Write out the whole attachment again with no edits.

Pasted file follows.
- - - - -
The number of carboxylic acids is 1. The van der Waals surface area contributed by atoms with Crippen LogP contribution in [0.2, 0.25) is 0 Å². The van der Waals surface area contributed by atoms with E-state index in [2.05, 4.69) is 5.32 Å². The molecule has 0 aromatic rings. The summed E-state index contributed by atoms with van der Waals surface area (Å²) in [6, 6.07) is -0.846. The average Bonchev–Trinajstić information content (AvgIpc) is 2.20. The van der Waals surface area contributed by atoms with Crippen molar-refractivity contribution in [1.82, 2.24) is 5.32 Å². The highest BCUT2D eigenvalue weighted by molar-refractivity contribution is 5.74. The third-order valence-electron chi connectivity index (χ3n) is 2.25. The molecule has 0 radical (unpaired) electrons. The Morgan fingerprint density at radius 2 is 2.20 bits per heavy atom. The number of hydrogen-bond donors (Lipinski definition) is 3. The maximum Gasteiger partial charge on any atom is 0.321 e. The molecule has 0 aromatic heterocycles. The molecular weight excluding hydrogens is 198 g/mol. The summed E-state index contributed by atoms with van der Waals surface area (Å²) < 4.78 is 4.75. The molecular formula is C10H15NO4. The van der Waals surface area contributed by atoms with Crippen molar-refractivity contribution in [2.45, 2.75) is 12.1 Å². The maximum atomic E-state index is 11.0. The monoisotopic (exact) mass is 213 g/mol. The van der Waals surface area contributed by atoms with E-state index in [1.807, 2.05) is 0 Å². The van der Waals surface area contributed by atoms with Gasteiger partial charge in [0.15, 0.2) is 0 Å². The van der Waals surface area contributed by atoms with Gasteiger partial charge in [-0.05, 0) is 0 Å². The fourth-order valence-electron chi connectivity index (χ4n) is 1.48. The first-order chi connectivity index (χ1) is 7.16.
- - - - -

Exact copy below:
The number of carboxylic acids is 1. The van der Waals surface area contributed by atoms with Crippen LogP contribution in [0.2, 0.25) is 0 Å². The van der Waals surface area contributed by atoms with E-state index in [2.05, 4.69) is 5.32 Å². The molecule has 0 aromatic rings. The summed E-state index contributed by atoms with van der Waals surface area (Å²) in [6, 6.07) is -0.846. The average Bonchev–Trinajstić information content (AvgIpc) is 2.20. The van der Waals surface area contributed by atoms with Crippen molar-refractivity contribution in [1.82, 2.24) is 5.32 Å². The highest BCUT2D eigenvalue weighted by molar-refractivity contribution is 5.74. The third-order valence-electron chi connectivity index (χ3n) is 2.25. The molecule has 0 radical (unpaired) electrons. The Morgan fingerprint density at radius 2 is 2.20 bits per heavy atom. The number of hydrogen-bond donors (Lipinski definition) is 3. The maximum Gasteiger partial charge on any atom is 0.321 e. The molecule has 0 aromatic heterocycles. The molecular weight excluding hydrogens is 198 g/mol. The summed E-state index contributed by atoms with van der Waals surface area (Å²) < 4.78 is 4.75. The molecular formula is C10H15NO4. The van der Waals surface area contributed by atoms with Crippen molar-refractivity contribution in [2.45, 2.75) is 12.1 Å². The maximum atomic E-state index is 11.0. The monoisotopic (exact) mass is 213 g/mol. The van der Waals surface area contributed by atoms with E-state index in [1.807, 2.05) is 0 Å². The van der Waals surface area contributed by atoms with Gasteiger partial charge in [0.15, 0.2) is 0 Å². The van der Waals surface area contributed by atoms with Gasteiger partial charge in [-0.05, 0) is 0 Å². The fourth-order valence-electron chi connectivity index (χ4n) is 1.48. The first-order chi connectivity index (χ1) is 7.16.